Also known as ‘Powdered green tea’ and traditionally prepared in ‘Chanoyu’ – the Japanese Tea Ceremony. Matcha has a special spiritual significance in Japan.
A person operating within the rules of Chanoyu finds the five senses working at their fullest. A cup of Matcha brings about mental concentration, emotional stability, and composure of the mind.
Unlike black tea and green tea whose leaves are infused in water and discarded, Matcha can be utilized fully to activate the organic functions of the human body. It is a beverage good for both the mind and the body.
Matcha contains essential vitamins, minerals and close to zero calories, and has shown long term health benefits due to its many disease fighting nutrients. It has 9 times the beta carotene of spinach, 4 times that of carrots, and approximately 10 times the polyphenols and antioxidants of regular teas.
Art of Making Matcha
In making this tea, the tea plants are covered with bamboo mats during the last four weeks of their growing season to promote full flavor. After the leaves are plucked, they are immediately steamed to spread the chlorophyll throughout the leaves and to stop fermentation. The leaves are then dried and rapidly cooled.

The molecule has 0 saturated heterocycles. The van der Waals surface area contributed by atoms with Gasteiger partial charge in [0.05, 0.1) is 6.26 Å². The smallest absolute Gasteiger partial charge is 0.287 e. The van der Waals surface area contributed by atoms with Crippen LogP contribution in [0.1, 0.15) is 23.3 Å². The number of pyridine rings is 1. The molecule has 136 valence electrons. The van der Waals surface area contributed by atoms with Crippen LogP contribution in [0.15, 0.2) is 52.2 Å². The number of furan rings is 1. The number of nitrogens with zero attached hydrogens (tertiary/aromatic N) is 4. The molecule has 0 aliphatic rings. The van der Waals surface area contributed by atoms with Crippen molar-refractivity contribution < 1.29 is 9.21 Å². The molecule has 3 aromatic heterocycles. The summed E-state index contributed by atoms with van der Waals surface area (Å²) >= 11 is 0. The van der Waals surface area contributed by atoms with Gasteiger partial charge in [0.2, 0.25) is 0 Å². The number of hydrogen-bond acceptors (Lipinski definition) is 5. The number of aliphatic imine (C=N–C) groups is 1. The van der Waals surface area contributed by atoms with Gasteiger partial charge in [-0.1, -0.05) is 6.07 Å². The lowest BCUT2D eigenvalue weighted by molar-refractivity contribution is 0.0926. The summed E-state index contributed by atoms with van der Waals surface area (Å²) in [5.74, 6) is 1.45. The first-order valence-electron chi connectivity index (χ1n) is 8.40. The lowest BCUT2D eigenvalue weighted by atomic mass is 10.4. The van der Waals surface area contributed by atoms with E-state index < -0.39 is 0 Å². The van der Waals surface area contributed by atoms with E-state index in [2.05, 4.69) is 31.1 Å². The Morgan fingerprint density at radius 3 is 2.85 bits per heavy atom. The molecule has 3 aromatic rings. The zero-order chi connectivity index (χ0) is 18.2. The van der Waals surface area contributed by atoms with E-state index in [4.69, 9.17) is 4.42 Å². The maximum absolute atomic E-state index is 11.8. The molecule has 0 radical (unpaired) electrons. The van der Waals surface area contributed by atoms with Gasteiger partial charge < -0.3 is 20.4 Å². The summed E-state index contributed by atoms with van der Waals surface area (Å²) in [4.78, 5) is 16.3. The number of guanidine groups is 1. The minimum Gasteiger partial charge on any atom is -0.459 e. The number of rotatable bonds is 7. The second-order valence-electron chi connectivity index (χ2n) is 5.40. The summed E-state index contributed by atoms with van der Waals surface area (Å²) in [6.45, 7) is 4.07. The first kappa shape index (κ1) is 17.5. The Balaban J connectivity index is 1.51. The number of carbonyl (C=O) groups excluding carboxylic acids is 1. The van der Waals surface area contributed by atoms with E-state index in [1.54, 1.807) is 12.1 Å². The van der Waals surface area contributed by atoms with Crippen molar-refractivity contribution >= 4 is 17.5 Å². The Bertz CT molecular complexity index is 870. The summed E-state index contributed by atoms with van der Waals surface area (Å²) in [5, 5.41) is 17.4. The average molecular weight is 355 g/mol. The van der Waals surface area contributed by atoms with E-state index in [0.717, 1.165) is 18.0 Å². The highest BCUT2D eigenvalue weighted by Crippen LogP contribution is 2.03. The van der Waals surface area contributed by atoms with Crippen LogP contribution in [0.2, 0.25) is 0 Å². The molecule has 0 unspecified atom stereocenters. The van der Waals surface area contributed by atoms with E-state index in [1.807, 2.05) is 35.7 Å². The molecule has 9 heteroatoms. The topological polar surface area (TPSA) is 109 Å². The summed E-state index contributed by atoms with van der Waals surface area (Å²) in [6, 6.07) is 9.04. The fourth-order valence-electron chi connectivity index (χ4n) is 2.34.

The resulting dried product is called rough tea, or Aracha. Aracha is then cut into small pieces, twigs, veins and stems are removed. Leaves are dried again and the resulting product is known as Tencha.
Tencha is ground by stone mills in a climate-controlled clean room to produce Matcha. A single mill can only produce 40 grams of leaves per hour.
First Organic Matcha in the Tea Industry
To maintain high quality, we airfreight Matcha direct from our manufacturer in the Aichi prefacture, the center of Matcha production in Japan.
Our Matcha arrives within 10 days of being produced. Our manufacturer has been producing Matcha since 1888, and was the first in the Matcha industry to be certified by Japan Organic Natural Foods Association (JONA).
It also received the government certification, JAS (Japan Agricultural Standards) and following international certifications: OCIA (Organic Crop Improvement Association, USA), IMO (Institute of Market Ecology, Europe), and ISO9002 (international Organization for standardization).